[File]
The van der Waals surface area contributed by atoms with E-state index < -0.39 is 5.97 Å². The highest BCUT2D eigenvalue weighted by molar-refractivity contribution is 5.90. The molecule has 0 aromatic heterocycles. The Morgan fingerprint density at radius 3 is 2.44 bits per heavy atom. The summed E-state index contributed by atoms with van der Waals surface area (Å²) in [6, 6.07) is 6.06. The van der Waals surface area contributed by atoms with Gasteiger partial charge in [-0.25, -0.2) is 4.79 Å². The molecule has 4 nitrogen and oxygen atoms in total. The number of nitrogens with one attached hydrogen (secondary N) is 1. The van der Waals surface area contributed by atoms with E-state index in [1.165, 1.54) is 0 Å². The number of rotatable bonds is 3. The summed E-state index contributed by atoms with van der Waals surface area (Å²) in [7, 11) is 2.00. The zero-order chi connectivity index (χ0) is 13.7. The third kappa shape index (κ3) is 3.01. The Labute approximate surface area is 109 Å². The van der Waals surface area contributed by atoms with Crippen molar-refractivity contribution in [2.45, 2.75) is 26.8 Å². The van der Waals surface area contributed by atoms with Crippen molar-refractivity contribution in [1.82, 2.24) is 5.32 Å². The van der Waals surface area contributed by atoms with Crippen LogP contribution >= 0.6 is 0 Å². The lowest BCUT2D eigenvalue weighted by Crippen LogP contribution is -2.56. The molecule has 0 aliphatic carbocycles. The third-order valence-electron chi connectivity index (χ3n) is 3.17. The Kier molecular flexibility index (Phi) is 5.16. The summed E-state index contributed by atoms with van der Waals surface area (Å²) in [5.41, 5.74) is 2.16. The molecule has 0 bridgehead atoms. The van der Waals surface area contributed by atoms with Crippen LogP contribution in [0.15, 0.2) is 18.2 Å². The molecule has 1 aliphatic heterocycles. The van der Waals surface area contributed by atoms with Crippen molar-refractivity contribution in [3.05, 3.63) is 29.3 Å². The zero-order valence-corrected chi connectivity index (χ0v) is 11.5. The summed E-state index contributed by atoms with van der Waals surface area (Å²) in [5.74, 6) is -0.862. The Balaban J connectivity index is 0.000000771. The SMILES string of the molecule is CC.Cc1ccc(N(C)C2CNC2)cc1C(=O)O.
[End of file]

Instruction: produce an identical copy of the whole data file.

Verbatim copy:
The van der Waals surface area contributed by atoms with E-state index < -0.39 is 5.97 Å². The highest BCUT2D eigenvalue weighted by molar-refractivity contribution is 5.90. The molecule has 0 aromatic heterocycles. The Morgan fingerprint density at radius 3 is 2.44 bits per heavy atom. The summed E-state index contributed by atoms with van der Waals surface area (Å²) in [6, 6.07) is 6.06. The van der Waals surface area contributed by atoms with Gasteiger partial charge in [-0.25, -0.2) is 4.79 Å². The molecule has 4 nitrogen and oxygen atoms in total. The number of nitrogens with one attached hydrogen (secondary N) is 1. The van der Waals surface area contributed by atoms with E-state index in [1.165, 1.54) is 0 Å². The number of rotatable bonds is 3. The summed E-state index contributed by atoms with van der Waals surface area (Å²) in [7, 11) is 2.00. The zero-order chi connectivity index (χ0) is 13.7. The third kappa shape index (κ3) is 3.01. The Labute approximate surface area is 109 Å². The van der Waals surface area contributed by atoms with Crippen molar-refractivity contribution in [2.45, 2.75) is 26.8 Å². The van der Waals surface area contributed by atoms with Crippen molar-refractivity contribution in [1.82, 2.24) is 5.32 Å². The van der Waals surface area contributed by atoms with Crippen LogP contribution >= 0.6 is 0 Å². The lowest BCUT2D eigenvalue weighted by Crippen LogP contribution is -2.56. The molecule has 0 aliphatic carbocycles. The third-order valence-electron chi connectivity index (χ3n) is 3.17. The Kier molecular flexibility index (Phi) is 5.16. The summed E-state index contributed by atoms with van der Waals surface area (Å²) in [5.41, 5.74) is 2.16. The molecule has 0 bridgehead atoms. The van der Waals surface area contributed by atoms with Crippen LogP contribution in [0.15, 0.2) is 18.2 Å². The molecule has 1 aliphatic heterocycles. The van der Waals surface area contributed by atoms with Crippen molar-refractivity contribution in [3.05, 3.63) is 29.3 Å². The zero-order valence-corrected chi connectivity index (χ0v) is 11.5. The summed E-state index contributed by atoms with van der Waals surface area (Å²) in [5.74, 6) is -0.862. The Balaban J connectivity index is 0.000000771. The SMILES string of the molecule is CC.Cc1ccc(N(C)C2CNC2)cc1C(=O)O.